MANILA, Philippines — Hundreds of activists in the Philippine capital staged protests Friday against a proposed anti-terror law they say could be used to quash dissent, ignoring police threats that they could be arrested for violating coronavirus restrictions against large public gatherings.
The Anti-Terror Act, which Congress has sent to President Rodrigo Duterte to sign into law, allows the detention of suspects for up to 24 days without charge and empowers a government anti-terrorism council to designate suspects or groups as suspected terrorists who could then be subjected to arrests and surveillance.
Military officials have cited the continuing threat of terrorism, including from Abu Sayyaf militants, as reasons the law is needed.
Opponents say the legislation violates the constitution, which restricts detention beyond three days without specific charges, and could be misused to target government critics.
“They should not fool us into believing that this terror bill is for terrorists because it’s meant for all of us who are protesting and dissenting,” said Neri Colmenares, a former member of the House of Representatives who took part in a protest near the University of the Philippines despite police checkpoints set up to prevent massing on the sprawling campus.
The growing opposition to the legislation comes as the Philippine government already faces a chaotic mix of issues linked to the coronavirus pandemic, including a looming recession, record-high unemployment and widespread complaints over delays in the delivery of aid to millions of poor people.
At another protest about 300 workers wearing protective masks carried signs while traveling in a 50-car convoy from a democracy monument to the Commission on Human Rights.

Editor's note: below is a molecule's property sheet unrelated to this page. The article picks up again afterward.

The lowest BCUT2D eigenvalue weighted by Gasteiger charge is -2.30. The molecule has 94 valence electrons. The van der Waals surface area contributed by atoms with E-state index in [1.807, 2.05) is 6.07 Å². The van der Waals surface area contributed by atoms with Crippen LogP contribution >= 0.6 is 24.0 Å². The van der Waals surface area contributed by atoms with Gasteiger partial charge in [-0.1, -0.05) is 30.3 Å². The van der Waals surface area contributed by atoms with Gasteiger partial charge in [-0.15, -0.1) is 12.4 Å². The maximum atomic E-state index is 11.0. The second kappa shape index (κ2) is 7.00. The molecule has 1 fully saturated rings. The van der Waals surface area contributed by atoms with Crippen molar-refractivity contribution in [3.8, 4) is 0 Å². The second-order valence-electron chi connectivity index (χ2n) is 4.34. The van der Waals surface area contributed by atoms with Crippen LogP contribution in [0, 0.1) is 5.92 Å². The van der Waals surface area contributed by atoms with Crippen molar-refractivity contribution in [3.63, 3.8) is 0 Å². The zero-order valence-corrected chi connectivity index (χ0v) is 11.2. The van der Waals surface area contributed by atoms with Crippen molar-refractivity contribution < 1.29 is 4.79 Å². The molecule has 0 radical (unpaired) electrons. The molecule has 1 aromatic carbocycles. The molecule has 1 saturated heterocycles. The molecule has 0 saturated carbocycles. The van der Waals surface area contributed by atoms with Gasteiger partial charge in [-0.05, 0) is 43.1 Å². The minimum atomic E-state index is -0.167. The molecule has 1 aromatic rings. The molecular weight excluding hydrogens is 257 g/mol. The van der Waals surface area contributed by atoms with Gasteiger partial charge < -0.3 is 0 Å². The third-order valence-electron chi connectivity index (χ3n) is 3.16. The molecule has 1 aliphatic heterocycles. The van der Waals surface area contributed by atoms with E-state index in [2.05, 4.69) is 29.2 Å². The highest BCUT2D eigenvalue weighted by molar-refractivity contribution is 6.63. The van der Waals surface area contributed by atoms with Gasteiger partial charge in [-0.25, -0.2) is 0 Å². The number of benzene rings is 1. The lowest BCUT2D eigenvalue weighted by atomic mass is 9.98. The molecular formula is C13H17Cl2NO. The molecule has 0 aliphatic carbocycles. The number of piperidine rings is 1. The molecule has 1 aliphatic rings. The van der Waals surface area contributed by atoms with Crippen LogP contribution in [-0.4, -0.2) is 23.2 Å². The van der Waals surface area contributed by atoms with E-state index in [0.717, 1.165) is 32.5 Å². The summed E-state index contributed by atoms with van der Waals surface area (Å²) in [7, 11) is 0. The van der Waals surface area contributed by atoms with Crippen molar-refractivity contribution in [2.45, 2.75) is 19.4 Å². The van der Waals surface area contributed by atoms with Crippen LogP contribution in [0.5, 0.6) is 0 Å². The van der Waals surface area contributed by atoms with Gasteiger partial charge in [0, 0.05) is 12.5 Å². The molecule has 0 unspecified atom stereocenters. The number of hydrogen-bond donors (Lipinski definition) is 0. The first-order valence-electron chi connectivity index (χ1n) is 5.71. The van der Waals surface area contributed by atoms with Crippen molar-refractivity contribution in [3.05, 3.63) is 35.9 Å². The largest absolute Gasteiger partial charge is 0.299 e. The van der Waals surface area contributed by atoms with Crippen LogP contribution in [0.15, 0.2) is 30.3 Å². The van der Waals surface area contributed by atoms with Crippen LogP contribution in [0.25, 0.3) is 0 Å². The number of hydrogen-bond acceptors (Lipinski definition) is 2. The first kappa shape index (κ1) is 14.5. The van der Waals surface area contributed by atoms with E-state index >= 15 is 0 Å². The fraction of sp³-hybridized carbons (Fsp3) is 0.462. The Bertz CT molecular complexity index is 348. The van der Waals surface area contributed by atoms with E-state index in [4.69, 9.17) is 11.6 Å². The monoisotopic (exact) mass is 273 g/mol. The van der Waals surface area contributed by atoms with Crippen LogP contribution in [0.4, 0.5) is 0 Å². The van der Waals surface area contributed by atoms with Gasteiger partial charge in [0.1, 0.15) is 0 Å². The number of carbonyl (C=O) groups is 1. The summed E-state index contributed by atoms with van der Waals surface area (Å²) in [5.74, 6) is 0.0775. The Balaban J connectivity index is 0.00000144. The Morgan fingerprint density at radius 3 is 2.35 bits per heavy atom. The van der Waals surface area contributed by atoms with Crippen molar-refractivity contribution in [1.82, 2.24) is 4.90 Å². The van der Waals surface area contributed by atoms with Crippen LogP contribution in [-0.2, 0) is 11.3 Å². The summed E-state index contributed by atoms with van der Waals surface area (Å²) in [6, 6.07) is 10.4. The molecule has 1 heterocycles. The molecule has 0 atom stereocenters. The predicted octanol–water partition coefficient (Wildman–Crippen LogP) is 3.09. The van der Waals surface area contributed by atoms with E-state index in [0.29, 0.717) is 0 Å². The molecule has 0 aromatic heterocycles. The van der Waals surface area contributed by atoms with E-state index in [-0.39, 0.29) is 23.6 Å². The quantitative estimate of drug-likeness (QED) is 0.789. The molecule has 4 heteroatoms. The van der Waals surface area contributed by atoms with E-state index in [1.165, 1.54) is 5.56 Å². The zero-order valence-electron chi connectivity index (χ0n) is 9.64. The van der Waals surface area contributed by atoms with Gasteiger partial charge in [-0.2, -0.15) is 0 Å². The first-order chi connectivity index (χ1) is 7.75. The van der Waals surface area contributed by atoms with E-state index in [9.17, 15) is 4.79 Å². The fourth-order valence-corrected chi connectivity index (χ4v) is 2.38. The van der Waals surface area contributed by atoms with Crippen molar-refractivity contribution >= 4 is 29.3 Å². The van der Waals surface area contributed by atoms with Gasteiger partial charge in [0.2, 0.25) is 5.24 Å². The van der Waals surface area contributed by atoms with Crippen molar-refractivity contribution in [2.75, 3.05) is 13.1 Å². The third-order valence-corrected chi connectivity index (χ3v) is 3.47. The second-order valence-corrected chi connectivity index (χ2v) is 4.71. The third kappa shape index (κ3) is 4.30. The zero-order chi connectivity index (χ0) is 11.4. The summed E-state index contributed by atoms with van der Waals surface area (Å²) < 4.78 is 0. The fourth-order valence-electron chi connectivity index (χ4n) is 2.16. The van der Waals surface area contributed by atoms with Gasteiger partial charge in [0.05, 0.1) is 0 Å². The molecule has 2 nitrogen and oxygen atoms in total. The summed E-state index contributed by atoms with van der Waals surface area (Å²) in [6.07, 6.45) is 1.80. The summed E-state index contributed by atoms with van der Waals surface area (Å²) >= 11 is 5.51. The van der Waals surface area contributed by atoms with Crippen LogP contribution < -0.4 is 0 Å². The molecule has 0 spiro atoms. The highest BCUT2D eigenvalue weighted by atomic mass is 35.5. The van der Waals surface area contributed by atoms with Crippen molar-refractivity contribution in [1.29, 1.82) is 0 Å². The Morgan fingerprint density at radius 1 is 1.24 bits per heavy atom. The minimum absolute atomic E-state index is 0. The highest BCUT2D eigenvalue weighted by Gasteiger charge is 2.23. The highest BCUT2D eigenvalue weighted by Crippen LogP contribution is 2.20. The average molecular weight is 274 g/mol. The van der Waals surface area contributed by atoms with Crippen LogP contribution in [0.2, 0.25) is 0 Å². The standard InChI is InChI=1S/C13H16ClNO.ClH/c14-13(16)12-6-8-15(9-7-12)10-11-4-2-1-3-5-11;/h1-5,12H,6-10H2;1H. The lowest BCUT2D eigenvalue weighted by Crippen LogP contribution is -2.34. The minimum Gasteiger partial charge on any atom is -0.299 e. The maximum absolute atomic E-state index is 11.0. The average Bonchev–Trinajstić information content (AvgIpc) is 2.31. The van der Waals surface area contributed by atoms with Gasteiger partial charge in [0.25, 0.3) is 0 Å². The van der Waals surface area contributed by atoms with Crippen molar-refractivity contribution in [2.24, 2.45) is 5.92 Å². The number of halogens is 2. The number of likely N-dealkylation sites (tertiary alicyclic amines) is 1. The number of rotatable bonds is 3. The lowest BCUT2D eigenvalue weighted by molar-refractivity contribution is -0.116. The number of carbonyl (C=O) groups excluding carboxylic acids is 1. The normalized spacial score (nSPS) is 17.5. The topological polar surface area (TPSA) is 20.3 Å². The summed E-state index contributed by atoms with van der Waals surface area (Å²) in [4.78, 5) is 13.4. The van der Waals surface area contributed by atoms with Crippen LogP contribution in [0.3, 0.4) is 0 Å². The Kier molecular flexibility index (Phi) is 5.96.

“The government has mishandled everything from the pandemic to the economy,” labor leader Josua Mata said. “Now it’s using health restrictions as a flimsy cover to prevent the people from protesting.”
There were no immediate reports of arrests or violence at the protests, which were held as the Philippines marked its independence from Spanish colonial rule in 1898.
Opposition to the law has been mounting, with Catholic bishops saying the definition of terrorism under the legislation is so broad it could threaten legitimate dissent and civil liberties. The Integrated Bar of the Philippines, the largest group of lawyers in the country, and U.N. rights officials have also expressed concern along with nationalist groups and media watchdogs.
Once signed into law by Duterte, the legislation would replace a 2007 anti-terror law called the Human Security Act that has been rarely used, largely because law enforcers can be fined 500,000 pesos ($9,800) for each day they wrongfully detain a terrorism suspect.
Lawmakers removed such safeguards in the new legislation, which increases the number of days that suspects can be detained without warrants from three to 24.
Defense Secretary Delfin Lorenzana and other security officials have played down fears the law could be misused, saying the legislation contains adequate penalties for abuse and won’t be used against government opponents.
The proposed legislation states that terrorism excludes “advocacy, protest, dissent, stoppage of work, industrial or mass action and other similar exercises of civil and political rights.”
Military officials back the law.
For years, government troops have been battling Abu Sayyaf militants who have been listed as terrorists by both the United States and the Philippines for ransom kidnappings, beheadings and bombings in the restive south.
In 2017, hundreds of militants affiliated with the Islamic State group laid siege to Marawi city in the south. Troops quelled the siege after five months in a massive offensive that left more than 1,000 people dead, mostly militants, and the mosque-studded city in ruins.